The McAdams appeals panel held that absent class members are not parties to the action within the meaning of section 636(c), and, therefore, absent class members do not need to consent should the named plaintiff and defendant file a consent.
Removing and/or limiting such a right should be accompanied by some form of protection. This means that McAdam’s conflict-of-interest argument plays little to no role in this case since she, and others in her position, cannot object nor consent as absent class members.
The Magistrate’s Dual Role
Presiding judicial officers have long been performing this dual role of mediating and approving settlements. Some scholars argue that this dual role improves access to justice–in that there is no need to hire a private mediator, thus reducing costs for the parties involved.
Others counter that the dual role creates a conflict of interest. A judicial officer who mediated a case might be biased once the official has to decide on the same matter at a fairness hearing.
One of the biggest and most persistent issues is that a judicial officer determined to settle a case “has enormous power to coerce a settlement.” Patrick E. Longan, “Bureaucratic Justice Meets ADR: The Emerging Role for Magistrates as Mediators,” 73 Neb. L. Rev. (1994) (available at https://bit.ly/3z8fPMQ). The court can instill in the parties a fear of retaliation which would make going to trial unappealing.
Lawyers representing their clients before the judicial officer serving as a mediator might feel compelled to urge clients to accept whatever the judicial mediator is saying to avoid alienating the court, or be on the wrong side of the judicial officer, which would make their future cases before that judicial officer hard.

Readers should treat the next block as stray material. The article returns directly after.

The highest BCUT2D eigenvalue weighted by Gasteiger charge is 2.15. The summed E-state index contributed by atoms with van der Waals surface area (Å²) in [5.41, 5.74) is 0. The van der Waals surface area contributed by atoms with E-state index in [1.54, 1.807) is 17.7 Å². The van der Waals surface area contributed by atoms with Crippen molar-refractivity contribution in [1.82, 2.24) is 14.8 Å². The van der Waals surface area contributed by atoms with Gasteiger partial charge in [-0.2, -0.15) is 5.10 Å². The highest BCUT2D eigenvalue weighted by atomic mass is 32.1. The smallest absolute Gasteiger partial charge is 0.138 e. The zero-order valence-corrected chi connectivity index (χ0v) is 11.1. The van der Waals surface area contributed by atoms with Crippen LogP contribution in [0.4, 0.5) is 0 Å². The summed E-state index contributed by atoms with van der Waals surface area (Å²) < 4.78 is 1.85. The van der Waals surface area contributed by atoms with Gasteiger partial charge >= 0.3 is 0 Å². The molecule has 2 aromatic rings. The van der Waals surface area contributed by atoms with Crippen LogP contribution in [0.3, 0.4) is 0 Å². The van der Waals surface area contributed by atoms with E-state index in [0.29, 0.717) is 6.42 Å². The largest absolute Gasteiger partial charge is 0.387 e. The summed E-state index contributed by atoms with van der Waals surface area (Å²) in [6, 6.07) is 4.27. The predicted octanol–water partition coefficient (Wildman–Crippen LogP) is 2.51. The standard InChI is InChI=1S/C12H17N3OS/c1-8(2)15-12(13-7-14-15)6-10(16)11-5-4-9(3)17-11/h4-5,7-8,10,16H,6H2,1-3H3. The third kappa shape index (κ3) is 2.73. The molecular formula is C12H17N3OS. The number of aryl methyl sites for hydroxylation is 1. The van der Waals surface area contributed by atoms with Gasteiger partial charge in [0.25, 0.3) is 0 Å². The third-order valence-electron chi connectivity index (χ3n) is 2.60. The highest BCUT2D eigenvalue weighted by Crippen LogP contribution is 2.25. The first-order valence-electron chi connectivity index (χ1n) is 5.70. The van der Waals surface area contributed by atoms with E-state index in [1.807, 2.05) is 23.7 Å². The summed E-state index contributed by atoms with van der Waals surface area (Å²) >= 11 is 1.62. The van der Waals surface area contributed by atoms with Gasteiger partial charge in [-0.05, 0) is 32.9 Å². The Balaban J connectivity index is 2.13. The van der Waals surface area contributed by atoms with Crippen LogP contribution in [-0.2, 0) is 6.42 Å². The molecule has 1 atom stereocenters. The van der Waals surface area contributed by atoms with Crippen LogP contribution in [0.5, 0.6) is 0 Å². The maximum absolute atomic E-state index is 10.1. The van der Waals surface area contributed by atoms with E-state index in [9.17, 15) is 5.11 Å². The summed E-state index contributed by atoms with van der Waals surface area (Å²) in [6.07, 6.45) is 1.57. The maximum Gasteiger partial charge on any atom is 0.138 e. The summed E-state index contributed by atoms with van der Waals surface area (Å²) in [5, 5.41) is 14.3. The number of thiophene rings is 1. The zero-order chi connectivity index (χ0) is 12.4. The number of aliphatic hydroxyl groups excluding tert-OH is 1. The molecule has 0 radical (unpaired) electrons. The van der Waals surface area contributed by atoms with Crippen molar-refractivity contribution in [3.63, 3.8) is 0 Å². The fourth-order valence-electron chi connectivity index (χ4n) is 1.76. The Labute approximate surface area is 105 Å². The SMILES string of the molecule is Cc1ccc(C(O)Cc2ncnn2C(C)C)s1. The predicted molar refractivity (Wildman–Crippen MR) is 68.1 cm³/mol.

So while it may seem like a good idea to have judicial officers serve as mediators, it still can create some problems. A judicial officer who mediates a case might have his or her objectivity questioned later because, during mediation, parties will disclose information and the mediator would weigh in on that and might even advise the parties of the cons of going to trial. The judicial officer runs the risk of being committed to one view of the case.
The risks of judicial officers serving as mediators far outweigh the benefits. In McAdams, the argument of conflict of interest could have been avoided if a different judicial officer had decided on the fairness hearing. The moment the magistrate judge ran the fairness hearing, the conflict arguments advanced above were triggered.
As McAdams demonstrates, the area continues to be one of intrigue both for case management efficiency, and the problems inherent in its use. See a new article on the topic at Melissa B. Jacoby, “Other Judges’ Cases” NYU Annual Survey of American Law, Vol. 72, 2022 Forthcoming, UNC Legal Studies Research Paper (June 30, 2022) (available at https://bit.ly/3cj2PuY).
For more on McAdams, see Donald L. Swanson, “Judicial Mediator Serving As Deciding Judge In Same Case: An Overreach? (McAdams v. Robinson)” mediatebankry blog (Feb. 22, 2022) (available at https://bit.ly/3aEY3HC).
* * *
The author, a South Africa attorney who received his LLM in dispute resolution from University of Missouri-Columbia Law School in May, is a 2022 CPR Summer intern.